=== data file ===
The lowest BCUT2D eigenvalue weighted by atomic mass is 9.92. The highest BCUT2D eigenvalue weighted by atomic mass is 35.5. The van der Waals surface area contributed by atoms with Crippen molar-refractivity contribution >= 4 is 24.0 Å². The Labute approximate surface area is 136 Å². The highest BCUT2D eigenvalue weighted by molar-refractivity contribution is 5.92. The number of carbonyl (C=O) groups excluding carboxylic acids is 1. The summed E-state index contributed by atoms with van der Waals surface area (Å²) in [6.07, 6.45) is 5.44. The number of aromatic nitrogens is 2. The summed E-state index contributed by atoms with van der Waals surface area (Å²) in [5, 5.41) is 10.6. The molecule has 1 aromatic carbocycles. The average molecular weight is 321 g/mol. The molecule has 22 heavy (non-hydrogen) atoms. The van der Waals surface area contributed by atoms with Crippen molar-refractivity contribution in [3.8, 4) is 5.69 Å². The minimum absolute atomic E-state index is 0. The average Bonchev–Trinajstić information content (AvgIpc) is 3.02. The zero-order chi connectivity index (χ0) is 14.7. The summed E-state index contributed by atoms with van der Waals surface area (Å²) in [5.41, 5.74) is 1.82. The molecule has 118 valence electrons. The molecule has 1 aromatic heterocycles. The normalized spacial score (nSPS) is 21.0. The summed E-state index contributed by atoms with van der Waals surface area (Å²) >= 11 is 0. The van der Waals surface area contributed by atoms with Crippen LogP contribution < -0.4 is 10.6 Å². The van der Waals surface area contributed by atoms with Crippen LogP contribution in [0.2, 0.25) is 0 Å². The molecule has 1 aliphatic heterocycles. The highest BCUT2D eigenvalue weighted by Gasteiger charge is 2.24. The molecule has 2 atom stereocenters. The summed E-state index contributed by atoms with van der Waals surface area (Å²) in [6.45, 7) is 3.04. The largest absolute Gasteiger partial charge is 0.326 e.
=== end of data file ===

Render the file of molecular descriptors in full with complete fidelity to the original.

The lowest BCUT2D eigenvalue weighted by atomic mass is 9.92. The highest BCUT2D eigenvalue weighted by atomic mass is 35.5. The van der Waals surface area contributed by atoms with Crippen molar-refractivity contribution >= 4 is 24.0 Å². The Labute approximate surface area is 136 Å². The highest BCUT2D eigenvalue weighted by molar-refractivity contribution is 5.92. The number of carbonyl (C=O) groups excluding carboxylic acids is 1. The summed E-state index contributed by atoms with van der Waals surface area (Å²) in [6.07, 6.45) is 5.44. The number of aromatic nitrogens is 2. The summed E-state index contributed by atoms with van der Waals surface area (Å²) in [5, 5.41) is 10.6. The molecule has 1 aromatic carbocycles. The average molecular weight is 321 g/mol. The molecule has 22 heavy (non-hydrogen) atoms. The van der Waals surface area contributed by atoms with Crippen molar-refractivity contribution in [3.8, 4) is 5.69 Å². The minimum absolute atomic E-state index is 0. The average Bonchev–Trinajstić information content (AvgIpc) is 3.02. The zero-order chi connectivity index (χ0) is 14.7. The summed E-state index contributed by atoms with van der Waals surface area (Å²) in [5.41, 5.74) is 1.82. The molecule has 118 valence electrons. The molecule has 1 aromatic heterocycles. The normalized spacial score (nSPS) is 21.0. The summed E-state index contributed by atoms with van der Waals surface area (Å²) >= 11 is 0. The van der Waals surface area contributed by atoms with Crippen LogP contribution < -0.4 is 10.6 Å². The van der Waals surface area contributed by atoms with Crippen LogP contribution in [0.2, 0.25) is 0 Å². The molecule has 1 aliphatic heterocycles. The highest BCUT2D eigenvalue weighted by Gasteiger charge is 2.24. The molecule has 2 atom stereocenters. The summed E-state index contributed by atoms with van der Waals surface area (Å²) in [6.45, 7) is 3.04. The largest absolute Gasteiger partial charge is 0.326 e.